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The International Journal of Oral & Maxillofacial Implants



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Int J Oral Maxillofac Implants 24 (2009), No. 1     15. Jan. 2009
Int J Oral Maxillofac Implants 24 (2009), No. 1  (15.01.2009)

Page 118-123, PubMed:19344034

Retrospective Analysis of Titanium Plate-Retained Prostheses Placed After Total Rhinectomy
Sandner, Annett / Bloching, Marc
Purpose: To report the use of a new platelike system (Titanium Epiplating System, Medicon, Tuttlingen, Germany) for rehabilitation of patients after total rhinectomy.
Materials and Methods: This retrospective study was conducted on all patients treated between August 2001 and July 2006 with total or subtotal rhinectomy. The clinical outcomes and satisfaction of patients receiving nasal prostheses were evaluated, and the success rate of the subperiosteal implants was determined. Quality of life (QOL) was evaluated with a standardized questionnaire. Patients who had experience with different retention methods responded to a five-point scale evaluating their current satisfaction.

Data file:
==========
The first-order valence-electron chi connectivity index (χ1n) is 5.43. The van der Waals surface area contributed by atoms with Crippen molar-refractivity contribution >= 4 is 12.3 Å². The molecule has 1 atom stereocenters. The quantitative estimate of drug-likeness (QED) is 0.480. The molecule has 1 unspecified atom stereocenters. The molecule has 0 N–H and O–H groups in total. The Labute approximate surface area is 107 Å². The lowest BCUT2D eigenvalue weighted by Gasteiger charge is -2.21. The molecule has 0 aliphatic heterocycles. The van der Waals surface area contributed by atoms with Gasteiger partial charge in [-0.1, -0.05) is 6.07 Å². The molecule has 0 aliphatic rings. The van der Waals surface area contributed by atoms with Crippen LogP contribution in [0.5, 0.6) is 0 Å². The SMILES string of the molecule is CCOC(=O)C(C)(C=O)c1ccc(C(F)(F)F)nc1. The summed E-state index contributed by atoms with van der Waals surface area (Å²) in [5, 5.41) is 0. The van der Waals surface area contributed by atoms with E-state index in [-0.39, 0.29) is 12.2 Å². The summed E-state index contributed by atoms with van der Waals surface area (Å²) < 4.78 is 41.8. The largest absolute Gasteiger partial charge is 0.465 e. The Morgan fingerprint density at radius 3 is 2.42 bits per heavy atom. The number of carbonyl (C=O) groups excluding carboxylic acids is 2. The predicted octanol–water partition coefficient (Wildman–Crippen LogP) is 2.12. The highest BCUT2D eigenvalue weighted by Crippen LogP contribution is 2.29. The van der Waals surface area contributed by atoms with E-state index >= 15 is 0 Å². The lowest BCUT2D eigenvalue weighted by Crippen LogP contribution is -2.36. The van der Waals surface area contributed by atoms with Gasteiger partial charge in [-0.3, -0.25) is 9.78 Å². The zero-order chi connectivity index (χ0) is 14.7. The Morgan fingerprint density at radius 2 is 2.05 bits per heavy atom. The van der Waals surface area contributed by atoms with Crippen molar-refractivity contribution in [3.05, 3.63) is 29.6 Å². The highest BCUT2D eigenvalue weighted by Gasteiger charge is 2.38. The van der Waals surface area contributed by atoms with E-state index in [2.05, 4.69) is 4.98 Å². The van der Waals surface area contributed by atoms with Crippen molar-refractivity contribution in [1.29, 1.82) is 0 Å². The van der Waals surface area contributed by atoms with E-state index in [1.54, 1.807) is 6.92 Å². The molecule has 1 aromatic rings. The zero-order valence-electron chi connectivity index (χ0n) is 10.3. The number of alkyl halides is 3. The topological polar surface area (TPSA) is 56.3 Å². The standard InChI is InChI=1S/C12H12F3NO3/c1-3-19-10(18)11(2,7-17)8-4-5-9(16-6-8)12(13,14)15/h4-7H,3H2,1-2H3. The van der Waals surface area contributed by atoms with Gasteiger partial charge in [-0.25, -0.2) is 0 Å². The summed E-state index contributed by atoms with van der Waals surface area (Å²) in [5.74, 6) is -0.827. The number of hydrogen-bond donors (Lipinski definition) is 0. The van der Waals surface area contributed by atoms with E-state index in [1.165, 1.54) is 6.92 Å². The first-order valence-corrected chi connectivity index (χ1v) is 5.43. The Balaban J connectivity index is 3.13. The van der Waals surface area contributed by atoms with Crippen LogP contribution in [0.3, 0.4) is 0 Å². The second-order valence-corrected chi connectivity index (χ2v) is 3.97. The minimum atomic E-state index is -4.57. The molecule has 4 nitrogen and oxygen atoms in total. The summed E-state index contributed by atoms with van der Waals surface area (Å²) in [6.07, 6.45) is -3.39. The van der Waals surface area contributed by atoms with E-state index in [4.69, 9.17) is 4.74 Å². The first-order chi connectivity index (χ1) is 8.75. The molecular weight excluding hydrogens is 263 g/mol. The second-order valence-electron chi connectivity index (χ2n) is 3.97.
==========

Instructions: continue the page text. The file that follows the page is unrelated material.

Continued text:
Results: Eleven patients (four women and seven men) received nasal prostheses. The mean age was 63 ± 12 years (range, 43 to 84 years). Nine patients were fitted with subperiosteal microplates and followed for a mean of 35 months. Two patients had subtotal rhinectomy and did not receive implants. In four patients immediate implant placement (concurrent with tumor resection) was performed; the other five patients received implants later. The implant success rate was 82%. There was no early implant loss, although one patient lost his implants after 3 years and another patient lost one implant after 1.5 years. QOL scores demonstrated high acceptance of implant fixed retention in comparison with other retention methods (P = .001).
Conclusions: Implantation of anatomically prefabricated titanium plates has a high success rate in the nasal area, although late implant loss may occur. Patient perceptions of QOL show improvement when prostheses are retained by subperiosteal implants.

Keywords: platelike systems, prosthetic rehabilitation, quality of life, rhinectomy